carrier collecting the required information is responsible for
comparing this information with the related travel document to ensure
that the information is correct, that the document appears to be valid
for travel to the United States, and that the passenger or crew member
is the person to whom the travel document was issued.
    Section 122.49a of the Customs Interim Rule also provides that the
information contained in passenger and crew manifests that were the
subject of the Customs Interim Rule may, upon request, be shared with
other Federal agencies for the purpose of protecting national security.
    The Customs Interim Rule also included a conforming amendment to
Sec.  178.2 of the Customs regulations (19 CFR 178.2) which sets forth
a list of information collection control numbers assigned by the Office
of Management and Budget pursuant to the Paperwork Reduction Act.
    Finally, the Customs Interim Rule document provides that the
requirement in section 115 of ATSA that the carriers make PNR
information available to the Customs Service upon request would be the
subject of a separate document. (PNR information is data the carrier
has in its reservation system regarding passengers. PNR data or
information is not to be confused with the ``PNR locator number'' (also
referred to as the PNR locator or PNR number) which is only the number
that is associated with the passenger record.)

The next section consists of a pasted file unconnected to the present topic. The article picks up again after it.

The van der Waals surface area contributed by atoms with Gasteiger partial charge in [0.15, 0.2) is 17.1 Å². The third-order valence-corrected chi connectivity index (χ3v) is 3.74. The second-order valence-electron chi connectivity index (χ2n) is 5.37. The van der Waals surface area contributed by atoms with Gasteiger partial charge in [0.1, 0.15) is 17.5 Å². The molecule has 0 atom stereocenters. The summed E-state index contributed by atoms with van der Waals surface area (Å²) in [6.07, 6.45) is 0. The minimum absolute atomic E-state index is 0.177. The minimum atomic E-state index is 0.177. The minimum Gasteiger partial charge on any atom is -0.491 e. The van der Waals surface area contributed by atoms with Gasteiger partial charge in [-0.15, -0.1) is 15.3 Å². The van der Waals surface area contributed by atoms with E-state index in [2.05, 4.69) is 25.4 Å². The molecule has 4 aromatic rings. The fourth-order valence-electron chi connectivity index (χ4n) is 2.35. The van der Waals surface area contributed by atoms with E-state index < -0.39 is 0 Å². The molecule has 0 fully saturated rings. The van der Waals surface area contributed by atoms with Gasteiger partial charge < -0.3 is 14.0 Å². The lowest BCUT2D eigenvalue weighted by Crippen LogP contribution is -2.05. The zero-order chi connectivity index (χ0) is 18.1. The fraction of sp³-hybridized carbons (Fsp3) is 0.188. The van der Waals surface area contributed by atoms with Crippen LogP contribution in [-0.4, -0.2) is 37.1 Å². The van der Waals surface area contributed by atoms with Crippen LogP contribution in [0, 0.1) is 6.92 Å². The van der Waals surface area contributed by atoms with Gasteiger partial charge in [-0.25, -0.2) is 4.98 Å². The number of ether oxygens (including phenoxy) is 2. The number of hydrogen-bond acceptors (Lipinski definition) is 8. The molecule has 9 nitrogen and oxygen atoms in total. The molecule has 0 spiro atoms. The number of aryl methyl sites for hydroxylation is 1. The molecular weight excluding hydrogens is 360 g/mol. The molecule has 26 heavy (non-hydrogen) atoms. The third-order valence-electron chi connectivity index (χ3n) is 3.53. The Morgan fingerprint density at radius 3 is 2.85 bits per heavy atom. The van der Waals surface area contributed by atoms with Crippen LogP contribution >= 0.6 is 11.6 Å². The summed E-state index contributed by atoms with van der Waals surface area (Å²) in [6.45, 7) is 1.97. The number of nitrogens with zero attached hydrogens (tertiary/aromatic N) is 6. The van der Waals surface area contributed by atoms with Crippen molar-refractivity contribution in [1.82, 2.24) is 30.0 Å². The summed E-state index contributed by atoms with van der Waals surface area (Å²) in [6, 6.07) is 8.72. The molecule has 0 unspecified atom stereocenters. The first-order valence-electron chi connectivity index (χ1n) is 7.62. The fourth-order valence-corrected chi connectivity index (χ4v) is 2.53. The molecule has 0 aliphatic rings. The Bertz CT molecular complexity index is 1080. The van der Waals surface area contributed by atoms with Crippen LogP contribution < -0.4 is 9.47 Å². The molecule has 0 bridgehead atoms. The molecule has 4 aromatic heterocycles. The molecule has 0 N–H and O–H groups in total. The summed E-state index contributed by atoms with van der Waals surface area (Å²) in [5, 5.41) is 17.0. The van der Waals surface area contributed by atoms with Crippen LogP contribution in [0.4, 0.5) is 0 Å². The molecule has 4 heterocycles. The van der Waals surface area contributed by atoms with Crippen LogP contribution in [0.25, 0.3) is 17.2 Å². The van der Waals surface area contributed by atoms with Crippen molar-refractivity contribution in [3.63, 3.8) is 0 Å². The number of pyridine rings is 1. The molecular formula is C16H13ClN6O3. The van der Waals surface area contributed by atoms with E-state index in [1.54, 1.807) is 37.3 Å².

On June 25, 2002, Customs published in the Federal Register (67 FR
42710) as T.D. 02-33 an interim rule document (a new Sec.  122.49b)
setting forth the regulatory standards by which Customs will have
electronic access to PNR information maintained by air carriers (that
is, information contained in a carrier's automated reservation or
departure control system). Although this Sec.  122.49b is not the
subject of, nor affected by (beyond being redesignated Sec.  122.49d),
this final rule, this interim rule also included a technical amendment
to Sec.  122.49a which reflects the passenger and crew information
elements contained in section 115 of ATSA. The amendment involved the
replacement of the words ``and the United States visa number'' with the
words ``and the United States visa travel document number (located in
the machine-readable zone of the visa document).'' This amendment was
made in order to ensure that the requirement in the regulatory text is
compatible with the existing reporting system that uses an electronic
document reader to scan the travel document and transmit the
information on it to Customs.
    The Customs Interim Rule invited the submission of written public
comments on new Sec.  122.49a, and the public comment period closed on
March 1, 2002. The submitted comments are summarized and responded to
in section V (``Discussion of Comments'') set forth later in this
document.

II. The INS NPRM

Statutory Changes

    On May 14, 2002, the President signed into law the Enhanced Border
Security and Visa Entry Reform Act of 2002 (EBSA), Public Law 107-173,
116 Stat. 543. Section 402 of the EBSA amended section 231 of the
Immigration and Nationality Act (8 U.S.C. 1221). Section 402 of the